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Enalaprilat Side Effects Center
This is not a complete list of side effects and others may occur. Call your doctor for medical advice about side effects. You may report side effects to FDA at 1-800-FDA-1088.
What is Prescribing information?
The FDA package insert formatted in easy-to-find categories for health professionals and clinicians.
Enalaprilat FDA Prescribing Information: Side Effects
Enalaprilat has been found to be generally well tolerated in controlled clinical trials involving 349 patients (168 with hypertension, 153 with congestive heart failure and 28 with coronary artery disease). The most frequent clinically significant adverse experience was hypotension (3.4 percent), occurring in eight patients (5.2 percent) with congestive heart failure, three (1.8 percent) with hypertension and one with coronary artery disease. Other adverse experiences occurring in greater than one percent of patients were: headache (2.9 percent) and nausea (1.1 percent).
Angioedema: Angioedema has been reported in patients receiving enalaprilat, with an incidence higher in black than in non-black patients. Angioedema associated with laryngeal edema may be fatal. If angioedema of the face, extremities, lips, tongue, glottis and/or larynx occurs, treatment with enalaprilat should be discontinued and appropriate therapy instituted immediately. (See WARNINGS.)
Cough: See PRECAUTIONS, Cough.
Since enalapril is converted to enalaprilat, those adverse experiences associated with enalapril might also be expected to occur with enalaprilat.
The following adverse experiences have been reported with enalapril and, within each category, are listed in order of decreasing severity.
Cardiovascular: Cardiac arrest; myocardial infarction or cerebrovascular accident, possibly secondary to excessive hypotension in high risk patients (see WARNINGS, Hypotension) ; pulmonary embolism and infarction; pulmonary edema; rhythm disturbances including atrial tachycardia and bradycardia; atrial fibrillation; orthostatic hypotension; angina pectoris; palpitation, Raynaud's phenomenon.
Digestive: Ileus, pancreatitis, hepatic failure, hepatitis (hepatocellular [proven on rechallenge] or cholestatic jaundice) (see WARNINGS, Hepatic Failure) , melena, diarrhea, vomiting, dyspepsia, anorexia, glossitis, stomatitis, dry mouth.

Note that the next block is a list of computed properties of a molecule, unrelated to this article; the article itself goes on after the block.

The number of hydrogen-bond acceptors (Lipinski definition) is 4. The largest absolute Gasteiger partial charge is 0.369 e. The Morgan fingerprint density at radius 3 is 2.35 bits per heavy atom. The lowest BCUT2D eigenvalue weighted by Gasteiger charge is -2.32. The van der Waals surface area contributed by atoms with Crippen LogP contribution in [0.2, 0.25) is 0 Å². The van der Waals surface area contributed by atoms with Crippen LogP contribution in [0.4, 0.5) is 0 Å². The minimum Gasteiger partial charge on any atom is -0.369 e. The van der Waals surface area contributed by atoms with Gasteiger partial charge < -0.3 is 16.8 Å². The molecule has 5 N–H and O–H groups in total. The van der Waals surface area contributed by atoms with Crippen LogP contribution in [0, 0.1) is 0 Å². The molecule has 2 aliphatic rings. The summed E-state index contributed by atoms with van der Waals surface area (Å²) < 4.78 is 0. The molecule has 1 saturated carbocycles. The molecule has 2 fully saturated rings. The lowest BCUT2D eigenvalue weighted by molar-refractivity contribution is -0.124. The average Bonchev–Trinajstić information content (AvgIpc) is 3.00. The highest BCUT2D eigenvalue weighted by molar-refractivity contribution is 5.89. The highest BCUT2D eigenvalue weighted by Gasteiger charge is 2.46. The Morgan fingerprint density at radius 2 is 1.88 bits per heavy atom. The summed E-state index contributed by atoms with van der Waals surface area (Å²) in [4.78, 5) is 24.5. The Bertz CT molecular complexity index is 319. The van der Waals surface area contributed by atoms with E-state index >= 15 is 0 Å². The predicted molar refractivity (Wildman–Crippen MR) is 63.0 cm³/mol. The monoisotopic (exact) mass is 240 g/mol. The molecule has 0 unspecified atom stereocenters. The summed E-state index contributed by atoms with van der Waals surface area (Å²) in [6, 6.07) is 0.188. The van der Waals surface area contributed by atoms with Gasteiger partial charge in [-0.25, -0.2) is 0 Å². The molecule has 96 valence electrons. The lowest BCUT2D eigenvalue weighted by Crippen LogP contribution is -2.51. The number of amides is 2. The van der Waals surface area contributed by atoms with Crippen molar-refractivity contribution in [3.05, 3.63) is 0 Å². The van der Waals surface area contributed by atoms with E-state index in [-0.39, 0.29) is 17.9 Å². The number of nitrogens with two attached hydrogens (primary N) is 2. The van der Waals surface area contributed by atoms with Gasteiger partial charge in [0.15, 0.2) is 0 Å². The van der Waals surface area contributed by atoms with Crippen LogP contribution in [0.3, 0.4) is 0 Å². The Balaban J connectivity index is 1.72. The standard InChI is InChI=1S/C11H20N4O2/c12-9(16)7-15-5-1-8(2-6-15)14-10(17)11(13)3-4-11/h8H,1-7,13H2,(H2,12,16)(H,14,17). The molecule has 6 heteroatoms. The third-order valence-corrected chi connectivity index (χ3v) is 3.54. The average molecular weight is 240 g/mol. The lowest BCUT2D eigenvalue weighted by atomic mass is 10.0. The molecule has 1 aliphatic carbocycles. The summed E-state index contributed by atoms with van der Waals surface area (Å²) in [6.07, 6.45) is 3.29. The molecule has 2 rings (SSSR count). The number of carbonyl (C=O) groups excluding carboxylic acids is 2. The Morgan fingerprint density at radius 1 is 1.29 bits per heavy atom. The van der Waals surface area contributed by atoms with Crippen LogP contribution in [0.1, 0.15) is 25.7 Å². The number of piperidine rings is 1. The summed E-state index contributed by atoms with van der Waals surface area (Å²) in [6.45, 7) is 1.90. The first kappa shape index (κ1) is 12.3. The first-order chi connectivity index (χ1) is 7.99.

Musculoskeletal: Muscle cramps.
Skin: Exfoliative dermatitis, toxic epidermal necrolysis, Stevens-Johnson syndrome, pemphigus, herpes zoster, erythema multiforme, urticaria, pruritus, alopecia, flushing, diaphoresis, photosensitivity.
Miscellaneous: A symptom complex has been reported which may include some or all of the following: a positive ANA, an elevated erythrocyte sedimentation rate, arthralgia/arthritis, myalgia/myositis, fever, serositis, vasculitis, leukocytosis, eosinophilia, photosensitivity, rash and other dermatologic manifestations.
Hypotension: Combining the results of clinical trials in patients with hypertension or congestive heart failure, hypotension (including postural hypotension, and other orthostatic effects) was reported in 2.3 percent of patients following the initial dose of enalapril or during extended therapy. In the hypertensive patients, hypotension occurred in 0.9 percent and syncope occurred in 0.5 percent of patients. Hypotension or syncope was a cause for discontinuation of therapy in 0.1 percent of hypertensive patients. (See WARNINGS.)
Fetal/Neonatal Morbidity and Mortality - See WARNINGS, Fetal/Neonatal Morbidity and Mortality.
Clinical Laboratory Test Findings
Creatinine, Blood Urea Nitrogen: I n controlled clinical trials minor increases in blood urea nitrogen and serum creatinine, reversible upon discontinuation of therapy, were observed in about 0.2 percent of patients with essential hypertension treated with enalapril alone. Increases are more likely to occur in patients receiving concomitant diuretics or in patients with renal artery stenosis. (See PRECAUTIONS.)
Hematology: Small decreases in hemoglobin and hematocrit (mean decreases of approximately 0.3 g percent and 1.0 vol percent, respectively) occur frequently in hypertensive patients treated with enalapril but are rarely of clinical importance unless another cause of anemia coexists. In clinical trials, less than 0.1 percent of patients discontinued therapy due to anemia. Hemolytic anemia, including cases of hemolysis in patients with G-6-PD deficiency, has been reported; a causal relationship to enalapril cannot be excluded.
Read the entire FDA prescribing information for Enalaprilat (Enalaprilat Injection) »
Additional Enalaprilat Injection Information
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